MLB: Changes We Could Believe in

Nick DeWitt@@nickdewitt11Analyst IMarch 19, 2009

Every organization has to go through some adaptations every now and again to keep things lively, exciting, competitive, and successful.

Baseball is no different. 

In some ways, baseball is overdue for an overhaul.  Things haven't been revisited for years-decades in some cases-that should be looked into for possible changes.

Here is a list of rules, gameplay format, stadiums, and other things that I would suggest as potentially beneficial changes. These, of course, could not be things changed overnight and some might not be able to be changed at all. They're just my ideas.

Call it a "What Would You Do As Commissioner" list. And my challenge is for everyone to leave a comment either agreeing or disagreeing and also adding things you would like to change if you were the boss.

1. Remove the Corporate Sponsorships from Stadium Names

The fallout from Citi buying the naming rights for the new Mets ballpark would never have been an issue in the days before corporate sponsorships. Could you imagine if the protests had actually caused the stadium to be called "Tax Payer Field" or whatever disaster they were brewing?

Baseball stadiums and corporate sponsorships don't mix.  When I have kids, I don't want to take them into Pittsburgh and say something like: "Well, there's the park.  It used to be PNC Park, but then they got bought out and it became PNC-National City Park, then they went under so now we just call it the park because no one knows the exact name."

I want to take them into town and say: "Look, there's Forbes Field. The name is legendary and its been passed down from one of the old stadiums they used to play at."

What was wrong with Forbes Field, the Polo Grounds, or Shibe Park? How about Tiger Stadium?  Even if a corporation has to sponsor a team's home field, couldn't the settle for "The Polo Grounds, sponsored by Citi" or something like that?  I think it makes for a better experience.  I know its a small change, but its a big deal to old fashioned fans like me.

2.  How about a new All-Star Game format?

There's a lot right with the All-Star Game in baseball. But there's also a lot wrong with it. 

So I propose a totally new format.

Right or wrong, baseball's past is in Cooperstown, NY. Maybe it's time we moved the All-Star game there, too. I'd like to tie in the game's great history with the All-Star festivities. What's wrong with a little history lesson to go along with all of those home runs?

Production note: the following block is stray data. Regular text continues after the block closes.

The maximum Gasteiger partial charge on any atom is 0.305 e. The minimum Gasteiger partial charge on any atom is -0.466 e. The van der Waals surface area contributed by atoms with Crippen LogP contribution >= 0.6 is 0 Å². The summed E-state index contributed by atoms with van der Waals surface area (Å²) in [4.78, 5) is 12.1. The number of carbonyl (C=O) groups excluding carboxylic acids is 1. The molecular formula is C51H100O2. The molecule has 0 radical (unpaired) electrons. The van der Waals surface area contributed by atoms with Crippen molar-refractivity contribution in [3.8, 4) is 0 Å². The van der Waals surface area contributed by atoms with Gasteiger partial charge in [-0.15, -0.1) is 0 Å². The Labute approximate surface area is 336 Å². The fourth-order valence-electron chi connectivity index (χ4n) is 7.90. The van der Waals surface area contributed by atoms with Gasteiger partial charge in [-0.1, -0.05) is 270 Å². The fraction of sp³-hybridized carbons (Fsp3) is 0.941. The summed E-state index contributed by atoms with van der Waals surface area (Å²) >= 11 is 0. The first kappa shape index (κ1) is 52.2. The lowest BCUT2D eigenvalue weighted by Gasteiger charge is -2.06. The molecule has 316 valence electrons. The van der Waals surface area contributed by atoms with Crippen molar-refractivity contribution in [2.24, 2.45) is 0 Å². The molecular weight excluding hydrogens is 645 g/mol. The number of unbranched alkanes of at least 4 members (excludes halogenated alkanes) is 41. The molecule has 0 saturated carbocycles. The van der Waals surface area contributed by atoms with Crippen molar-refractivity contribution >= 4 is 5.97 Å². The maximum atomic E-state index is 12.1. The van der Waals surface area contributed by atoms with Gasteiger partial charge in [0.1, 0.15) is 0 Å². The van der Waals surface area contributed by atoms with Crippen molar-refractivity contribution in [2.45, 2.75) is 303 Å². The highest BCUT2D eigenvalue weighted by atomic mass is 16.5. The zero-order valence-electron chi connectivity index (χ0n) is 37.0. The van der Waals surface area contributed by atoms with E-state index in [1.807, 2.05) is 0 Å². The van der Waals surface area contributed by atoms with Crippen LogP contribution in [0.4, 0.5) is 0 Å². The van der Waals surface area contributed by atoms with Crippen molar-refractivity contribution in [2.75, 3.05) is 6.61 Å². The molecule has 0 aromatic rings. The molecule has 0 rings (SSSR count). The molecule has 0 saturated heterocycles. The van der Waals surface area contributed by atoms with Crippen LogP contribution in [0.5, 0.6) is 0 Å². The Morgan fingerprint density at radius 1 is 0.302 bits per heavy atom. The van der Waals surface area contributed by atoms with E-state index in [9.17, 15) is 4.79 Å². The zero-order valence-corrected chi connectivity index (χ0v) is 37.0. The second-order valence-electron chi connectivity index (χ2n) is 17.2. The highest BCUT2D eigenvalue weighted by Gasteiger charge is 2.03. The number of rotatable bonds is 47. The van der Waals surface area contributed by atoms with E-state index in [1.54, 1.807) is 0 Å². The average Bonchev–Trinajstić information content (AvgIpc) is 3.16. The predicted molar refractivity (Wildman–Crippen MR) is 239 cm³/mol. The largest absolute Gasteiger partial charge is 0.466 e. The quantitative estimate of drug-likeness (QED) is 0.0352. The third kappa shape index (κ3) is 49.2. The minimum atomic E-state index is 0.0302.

Also, dump the gimmicks. The celebrity softball game is a joke. I can't stand it. Former major leaguers and cocky, overacting celebrities play an outrageous game of softball before the All-Star game. Drop that.

Keep the home run derby. But how about we have the home run leaders, regardless of whether or not they're on the teams, hitting and we have pitchers actually throw some pitches. Or even better, have a young vs. old derby. I bet some of those guys could still rake BP fastballs.

While we're at it, how about we eliminate the automatic roster spots for players from bad teams. Mark Redman should never have been an All-Star.  Seriously.  The All-Star game should be played by the best players in the majors, regardless of how many each team ends up with.

Also, the players should select All-Stars too.  The fans play favorites.  Players are much more respectful of each other's talent. I think it would produce a much better game.

3. No More DH

Okay, I know this is unpopular. It also has its supporters. I think both leagues should play the same game. I also think that pitchers should have to try to help their cause. 

Every year, the AL has much higher ERAs because pitchers have to contend with nine hitters rather than eight hitters and a weak-hitting pitcher.

The quality of pitcher batting has improved markedly to the point where guys like Carlos Zambrano and Micah Owings do as much damage with their bat as they do on the mound.

Why force pitchers to sit the bench so an old timer can bang out a few last hits from the DH spot or a defensively subpar player can still hit?